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Greater levels of insight may be linked with depressive symptoms among patients with schizophrenia, however, it would be useful to characterize this association at symptom-level, in order to inform research on interventions.
Data on depressive symptoms (Calgary Depression Scale for Schizophrenia) and insight (G12 item from the Positive and Negative Syndrome Scale) were obtained from 921 community-dwelling, clinically-stable individuals with a DSM-IV diagnosis of schizophrenia, recruited in a nationwide multicenter study. Network analysis was used to explore the most relevant connections between insight and depressive symptoms, including potential confounders in the model (neurocognitive and social-cognitive functioning, positive, negative and disorganization symptoms, extrapyramidal symptoms, hostility, internalized stigma, and perceived discrimination). Bayesian network analysis was used to estimate a directed acyclic graph (DAG) while investigating the most likely direction of the putative causal association between insight and depression.
After adjusting for confounders, better levels of insight were associated with greater self-depreciation, pathological guilt, morning depression and suicidal ideation. No difference in global network structure was detected for socioeconomic status, service engagement or illness severity. The DAG confirmed the presence of an association between greater insight and self-depreciation, suggesting the more probable causal direction was from insight to depressive symptoms.
In schizophrenia, better levels of insight may cause self-depreciation and, possibly, other depressive symptoms. Person-centered and narrative psychotherapeutic approaches may be particularly fit to improve patient insight without dampening self-esteem.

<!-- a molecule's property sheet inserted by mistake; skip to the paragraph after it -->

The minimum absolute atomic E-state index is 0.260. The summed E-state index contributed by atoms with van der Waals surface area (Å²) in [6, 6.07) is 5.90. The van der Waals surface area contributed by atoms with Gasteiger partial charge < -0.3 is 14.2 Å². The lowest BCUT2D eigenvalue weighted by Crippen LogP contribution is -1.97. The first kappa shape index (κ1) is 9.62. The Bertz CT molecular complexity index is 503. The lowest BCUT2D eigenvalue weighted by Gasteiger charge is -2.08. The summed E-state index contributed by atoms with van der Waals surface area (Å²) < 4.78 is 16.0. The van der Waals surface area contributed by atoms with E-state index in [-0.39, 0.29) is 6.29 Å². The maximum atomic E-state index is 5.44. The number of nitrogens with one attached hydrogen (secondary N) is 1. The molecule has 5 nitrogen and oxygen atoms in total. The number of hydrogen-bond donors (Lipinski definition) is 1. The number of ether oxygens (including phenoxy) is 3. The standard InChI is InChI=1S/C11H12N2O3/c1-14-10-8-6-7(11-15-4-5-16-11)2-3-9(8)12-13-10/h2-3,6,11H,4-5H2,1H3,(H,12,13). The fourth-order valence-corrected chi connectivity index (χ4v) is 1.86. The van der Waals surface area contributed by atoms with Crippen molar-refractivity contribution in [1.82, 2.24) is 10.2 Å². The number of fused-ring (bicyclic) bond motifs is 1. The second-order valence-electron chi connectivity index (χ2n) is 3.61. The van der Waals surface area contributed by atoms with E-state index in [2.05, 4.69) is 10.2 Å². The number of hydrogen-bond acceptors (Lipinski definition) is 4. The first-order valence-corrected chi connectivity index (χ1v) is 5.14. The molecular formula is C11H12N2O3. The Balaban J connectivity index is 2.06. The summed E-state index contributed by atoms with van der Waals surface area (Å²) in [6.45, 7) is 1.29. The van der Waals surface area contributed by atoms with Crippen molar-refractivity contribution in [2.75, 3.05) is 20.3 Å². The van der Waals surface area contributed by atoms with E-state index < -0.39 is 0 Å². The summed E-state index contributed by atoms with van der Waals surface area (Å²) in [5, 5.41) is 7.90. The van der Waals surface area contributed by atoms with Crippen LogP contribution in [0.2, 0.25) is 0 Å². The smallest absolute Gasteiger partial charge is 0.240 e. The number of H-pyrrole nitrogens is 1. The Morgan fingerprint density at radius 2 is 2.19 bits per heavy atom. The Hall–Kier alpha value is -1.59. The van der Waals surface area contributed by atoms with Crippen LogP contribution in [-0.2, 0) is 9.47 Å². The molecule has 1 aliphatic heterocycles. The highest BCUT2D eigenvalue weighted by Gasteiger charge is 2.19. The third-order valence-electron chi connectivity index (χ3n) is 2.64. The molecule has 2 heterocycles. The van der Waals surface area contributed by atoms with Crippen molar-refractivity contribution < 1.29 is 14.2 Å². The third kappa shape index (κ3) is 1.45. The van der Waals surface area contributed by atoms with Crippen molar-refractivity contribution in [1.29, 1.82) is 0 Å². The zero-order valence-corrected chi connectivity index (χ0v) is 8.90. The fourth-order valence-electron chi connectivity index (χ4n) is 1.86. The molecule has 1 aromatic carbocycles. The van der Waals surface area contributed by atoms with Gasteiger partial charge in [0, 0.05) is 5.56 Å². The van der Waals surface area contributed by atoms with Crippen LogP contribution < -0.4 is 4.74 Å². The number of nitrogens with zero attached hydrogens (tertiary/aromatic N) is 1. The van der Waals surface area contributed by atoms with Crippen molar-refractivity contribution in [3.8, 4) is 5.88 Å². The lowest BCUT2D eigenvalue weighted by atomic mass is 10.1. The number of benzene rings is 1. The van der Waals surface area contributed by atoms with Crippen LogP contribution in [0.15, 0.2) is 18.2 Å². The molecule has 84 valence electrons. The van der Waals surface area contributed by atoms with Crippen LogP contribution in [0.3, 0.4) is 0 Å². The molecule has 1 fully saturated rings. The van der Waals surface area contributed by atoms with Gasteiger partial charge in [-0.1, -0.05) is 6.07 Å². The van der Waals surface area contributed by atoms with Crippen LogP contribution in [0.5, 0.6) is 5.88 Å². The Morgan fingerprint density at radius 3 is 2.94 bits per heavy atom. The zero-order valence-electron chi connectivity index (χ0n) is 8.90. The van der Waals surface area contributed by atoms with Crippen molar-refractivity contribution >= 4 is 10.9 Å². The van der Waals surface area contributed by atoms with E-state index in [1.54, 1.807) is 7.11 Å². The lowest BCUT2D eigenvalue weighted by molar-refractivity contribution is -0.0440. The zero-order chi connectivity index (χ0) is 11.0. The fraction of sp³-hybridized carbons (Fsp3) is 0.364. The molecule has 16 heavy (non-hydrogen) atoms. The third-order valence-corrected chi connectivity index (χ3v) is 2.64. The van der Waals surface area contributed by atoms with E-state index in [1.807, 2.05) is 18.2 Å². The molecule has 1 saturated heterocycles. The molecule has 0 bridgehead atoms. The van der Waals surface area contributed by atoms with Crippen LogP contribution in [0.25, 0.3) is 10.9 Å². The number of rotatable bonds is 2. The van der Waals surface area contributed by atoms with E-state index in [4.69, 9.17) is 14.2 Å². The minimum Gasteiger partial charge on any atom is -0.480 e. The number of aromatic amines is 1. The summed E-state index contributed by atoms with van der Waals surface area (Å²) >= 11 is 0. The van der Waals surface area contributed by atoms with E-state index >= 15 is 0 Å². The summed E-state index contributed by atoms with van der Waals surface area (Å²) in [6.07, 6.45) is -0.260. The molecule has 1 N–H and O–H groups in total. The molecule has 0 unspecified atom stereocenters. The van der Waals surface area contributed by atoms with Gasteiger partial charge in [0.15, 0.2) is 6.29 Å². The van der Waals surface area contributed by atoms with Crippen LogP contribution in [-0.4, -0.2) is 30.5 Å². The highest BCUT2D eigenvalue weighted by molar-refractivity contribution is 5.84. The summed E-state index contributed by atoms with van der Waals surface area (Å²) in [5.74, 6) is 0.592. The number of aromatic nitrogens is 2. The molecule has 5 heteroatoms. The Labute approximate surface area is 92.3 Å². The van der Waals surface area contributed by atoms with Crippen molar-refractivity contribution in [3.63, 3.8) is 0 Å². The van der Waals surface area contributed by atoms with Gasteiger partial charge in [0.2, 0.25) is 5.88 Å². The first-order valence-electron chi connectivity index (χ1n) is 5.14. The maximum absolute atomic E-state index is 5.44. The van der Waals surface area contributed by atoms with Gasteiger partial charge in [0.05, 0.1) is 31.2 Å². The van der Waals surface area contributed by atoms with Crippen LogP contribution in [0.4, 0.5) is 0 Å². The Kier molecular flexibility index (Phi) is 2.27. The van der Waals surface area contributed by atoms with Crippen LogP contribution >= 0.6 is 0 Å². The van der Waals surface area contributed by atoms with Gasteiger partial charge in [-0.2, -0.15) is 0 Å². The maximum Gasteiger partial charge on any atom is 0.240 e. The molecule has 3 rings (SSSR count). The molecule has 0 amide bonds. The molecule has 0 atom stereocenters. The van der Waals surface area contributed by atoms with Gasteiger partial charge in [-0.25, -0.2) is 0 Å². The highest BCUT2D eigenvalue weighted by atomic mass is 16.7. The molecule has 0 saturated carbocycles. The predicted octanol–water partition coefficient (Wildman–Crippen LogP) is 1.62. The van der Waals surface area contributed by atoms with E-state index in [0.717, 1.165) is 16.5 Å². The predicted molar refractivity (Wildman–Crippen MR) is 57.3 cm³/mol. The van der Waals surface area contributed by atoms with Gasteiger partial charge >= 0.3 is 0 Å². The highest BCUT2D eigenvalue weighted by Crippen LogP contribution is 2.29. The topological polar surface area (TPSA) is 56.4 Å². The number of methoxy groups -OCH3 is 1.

Late-life depression is often associated with cognitive impairments and disability, which may persist even after adequate antidepressant drug treatment. Physical exercise is increasingly recognized as an effective antidepressant agent, and may exert positive effects on these features too. However, few studies examined this issue, especially by comparing different types of exercises.
We performed secondary analyses on data from the Safety and Efficacy of Exercise for Depression in Seniors study, a trial comparing the antidepressant effectiveness of sertraline (S), sertraline plus thrice-weekly non-progressive exercise (S+NPE), and sertraline plus thrice-weekly progressive aerobic exercise (S+PAE). Exercise was conducted in small groups and monitored by heart rate meters. Patients with late-life depression without severe cognitive impairment were recruited from primary care and assessed at baseline and 24 weeks, using the Montreal Cognitive Assessment (MOCA, total and subdomain scores) and Brief Disability Questionnaire. Analyses were based on Generalized Linear Models.
In total, 121 patients (mean age 75, 71% females) were randomized to the study interventions. Compared with the S group, patients in the S+PAE group displayed greater improvements of MOCA total scores (p=0.006, effect size=0.37), visuospatial/executive functions (p=0.001, effect size=0.13), and disability (p=0.02, effect size=−0.31). Participants in the S+NPE group did not display significant differences with the control group.
Adding aerobic, progressive exercise to antidepressant drug treatment may offer significant advantages over standard treatment for cognitive abilities and disability. These findings suggest that even among older patients exercise may constitute a valid therapeutic measure to improve patients’ outcomes.
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